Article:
SAN ANTONIO — The Spurs are facing their most uncertain future ever under Gregg Popovich.
San Antonio has only five players under contract for next season. Tim Duncan and Manu Ginobili have not decided whether they will return or retire from their Hall of Fame careers. Potential franchise cornerstone Kawhi Leonard is expected to be back, but he is a restricted free agent coming off winning Defensive Player of the Year just one season after earning NBA Finals MVP honors.
It is all leading to the most upheaval in Popovich's 19 years as coach of the league's model franchise for consistency.
And Popovich can't wait.
"I wish practice started next week," Popovich said. "You do this for so long; you know already the kind of film you want to show them to start in September and the things you want to work on. It's just the way a coach's brain works, but it's probably best to take a break for a while and not do anything, so, I'll try to do that."
Popovich was jovial, nostalgic and thoughtful Monday during his season-ending news conference for the five-time champions.
The Spurs' defense of their latest NBA title came to an end Saturday night in the finale of a thrilling seven-game series against the Los Angeles Clippers. The team everyone has grown accustomed to seeing "will probably look considerably different" next season, Popovich acknowledged.
Along with Duncan and Ginobili, the team's list of free agents includes Leonard, Danny Green, Marco Belinelli, Cory Joseph and Aron Baynes. The only players under contract are starters Tony Parker and Tiago Splitter along with key reserves Boris Diaw and Patty Mills and rookie Kyle Anderson.
While Leonard is expected to remain under a max contract, Duncan and Ginobili's returns are not so certain.
"We haven't talked to the guys about that," Popovich said.
And he wasn't going to start discussing the trio of Duncan, Ginobili and Parker in the past tense.
"I'll address their legacy when it's appropriate," he said. "They're still players as far as I know."
While Ginobili's production has declined over the last few seasons, Duncan's has inexplicably surged. The 39-year-old power forward averaged 13.9 points and 9.1 rebounds in the regular season and had a double-double in all but one game against the Clippers. He also had four games with at least 20 points and 10 rebounds in the series.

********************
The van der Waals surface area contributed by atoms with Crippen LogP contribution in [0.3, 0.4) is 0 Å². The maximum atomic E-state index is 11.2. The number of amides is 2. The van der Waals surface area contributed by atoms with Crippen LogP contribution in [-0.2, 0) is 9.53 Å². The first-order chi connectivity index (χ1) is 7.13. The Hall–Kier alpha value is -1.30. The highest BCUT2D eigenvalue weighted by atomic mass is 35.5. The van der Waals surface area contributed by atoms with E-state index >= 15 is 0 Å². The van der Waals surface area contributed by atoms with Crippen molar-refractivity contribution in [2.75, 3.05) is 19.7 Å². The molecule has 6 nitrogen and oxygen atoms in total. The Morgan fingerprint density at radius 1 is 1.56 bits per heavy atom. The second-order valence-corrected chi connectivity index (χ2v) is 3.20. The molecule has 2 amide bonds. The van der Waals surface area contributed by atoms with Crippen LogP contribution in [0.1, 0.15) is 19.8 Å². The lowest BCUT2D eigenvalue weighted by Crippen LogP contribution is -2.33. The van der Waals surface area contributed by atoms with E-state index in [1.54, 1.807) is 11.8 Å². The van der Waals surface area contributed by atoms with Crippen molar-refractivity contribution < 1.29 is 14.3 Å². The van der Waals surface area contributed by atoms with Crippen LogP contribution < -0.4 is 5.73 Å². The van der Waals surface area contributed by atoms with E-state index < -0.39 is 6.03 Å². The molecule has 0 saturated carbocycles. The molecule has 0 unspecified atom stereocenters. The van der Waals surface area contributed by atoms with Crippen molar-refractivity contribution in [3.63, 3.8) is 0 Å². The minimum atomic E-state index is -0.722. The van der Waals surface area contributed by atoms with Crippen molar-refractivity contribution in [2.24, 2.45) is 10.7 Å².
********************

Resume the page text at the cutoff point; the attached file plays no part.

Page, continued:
"I continue to be amazed by Tim Duncan," Popovich said. "He was our most consistent player in the playoffs at 39. He needed a little more help and I feel badly that he didn't get it, but it wasn't for a lack of trying. To watch him is pretty spectacular in of itself. Even our players shake their heads at his performance at both ends of the floor."
His consistency was especially important as San Antonio struggled to find its rhythm while using 23 different starting lineups because of injuries during the season.
"I almost hesitate to answer to that question because it sounds like an excuse," Popovich said. "The bottom line is, it was a real difficult year for us in a lot of ways, but injury and schedule kind of coincided to put us behind the eight ball a little bit. We recovered at the end of the year, but had to dig down pretty deep to finish as well as we did. I think going into the playoffs, we certainly weren't as healthy as we wanted to be. (But) during the first round, we needed to get some better performances from three or four people, very frankly.
"But that happens. When you do, you win championships."
Now general manager R.C. Buford will look to again restock the roster. Portland star LaMarcus Aldridge could be a target in free agency.
"My complete faith and trust in R.C. is never going to change because of the track record that he has in thinking not just for next year or next two years, but thinking for the next three years, for the next seven years," Popovich said. "Nobody does it better."
The end of the Spurs' Big Three era could happen next season or the following, but it will eventually happen.
"Over the last couple of years I've thought about it a lot," Popovich said. "How much I would miss it when they're all gone, it's like your family."
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